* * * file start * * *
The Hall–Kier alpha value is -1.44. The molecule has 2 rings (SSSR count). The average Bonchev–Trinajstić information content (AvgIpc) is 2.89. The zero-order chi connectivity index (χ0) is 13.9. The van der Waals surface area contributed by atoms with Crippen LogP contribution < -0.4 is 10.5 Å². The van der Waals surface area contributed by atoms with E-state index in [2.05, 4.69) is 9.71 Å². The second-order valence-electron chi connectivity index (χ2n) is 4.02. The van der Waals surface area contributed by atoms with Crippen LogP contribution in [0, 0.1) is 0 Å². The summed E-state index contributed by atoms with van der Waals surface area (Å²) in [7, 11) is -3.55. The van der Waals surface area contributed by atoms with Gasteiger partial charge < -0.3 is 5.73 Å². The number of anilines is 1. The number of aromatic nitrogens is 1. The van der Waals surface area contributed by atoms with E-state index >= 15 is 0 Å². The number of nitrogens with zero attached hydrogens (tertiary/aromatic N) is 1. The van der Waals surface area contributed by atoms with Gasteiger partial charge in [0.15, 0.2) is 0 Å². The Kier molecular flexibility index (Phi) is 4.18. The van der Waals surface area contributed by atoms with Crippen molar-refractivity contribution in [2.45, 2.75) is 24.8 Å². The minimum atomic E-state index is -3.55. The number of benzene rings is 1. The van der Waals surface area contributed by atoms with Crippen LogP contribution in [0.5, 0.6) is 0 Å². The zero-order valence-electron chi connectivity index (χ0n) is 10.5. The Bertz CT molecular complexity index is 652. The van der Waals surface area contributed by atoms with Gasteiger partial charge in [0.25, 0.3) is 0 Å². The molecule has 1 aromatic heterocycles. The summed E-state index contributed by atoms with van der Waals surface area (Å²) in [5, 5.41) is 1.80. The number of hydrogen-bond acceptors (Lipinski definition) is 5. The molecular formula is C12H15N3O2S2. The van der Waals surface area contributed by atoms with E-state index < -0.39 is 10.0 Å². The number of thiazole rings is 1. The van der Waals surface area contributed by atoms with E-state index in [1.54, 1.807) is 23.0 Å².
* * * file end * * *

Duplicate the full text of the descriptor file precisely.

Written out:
The Hall–Kier alpha value is -1.44. The molecule has 2 rings (SSSR count). The average Bonchev–Trinajstić information content (AvgIpc) is 2.89. The zero-order chi connectivity index (χ0) is 13.9. The van der Waals surface area contributed by atoms with Crippen LogP contribution < -0.4 is 10.5 Å². The van der Waals surface area contributed by atoms with E-state index in [2.05, 4.69) is 9.71 Å². The second-order valence-electron chi connectivity index (χ2n) is 4.02. The van der Waals surface area contributed by atoms with Crippen LogP contribution in [0, 0.1) is 0 Å². The summed E-state index contributed by atoms with van der Waals surface area (Å²) in [7, 11) is -3.55. The van der Waals surface area contributed by atoms with Gasteiger partial charge < -0.3 is 5.73 Å². The number of anilines is 1. The number of aromatic nitrogens is 1. The van der Waals surface area contributed by atoms with E-state index >= 15 is 0 Å². The number of nitrogens with zero attached hydrogens (tertiary/aromatic N) is 1. The van der Waals surface area contributed by atoms with Gasteiger partial charge in [0.15, 0.2) is 0 Å². The Kier molecular flexibility index (Phi) is 4.18. The van der Waals surface area contributed by atoms with Crippen molar-refractivity contribution in [2.45, 2.75) is 24.8 Å². The minimum atomic E-state index is -3.55. The number of benzene rings is 1. The van der Waals surface area contributed by atoms with Crippen LogP contribution in [0.5, 0.6) is 0 Å². The zero-order valence-electron chi connectivity index (χ0n) is 10.5. The Bertz CT molecular complexity index is 652. The van der Waals surface area contributed by atoms with Gasteiger partial charge in [0.25, 0.3) is 0 Å². The molecule has 1 aromatic heterocycles. The summed E-state index contributed by atoms with van der Waals surface area (Å²) in [5, 5.41) is 1.80. The number of hydrogen-bond acceptors (Lipinski definition) is 5. The molecular formula is C12H15N3O2S2. The van der Waals surface area contributed by atoms with E-state index < -0.39 is 10.0 Å². The number of thiazole rings is 1. The van der Waals surface area contributed by atoms with E-state index in [1.54, 1.807) is 23.0 Å².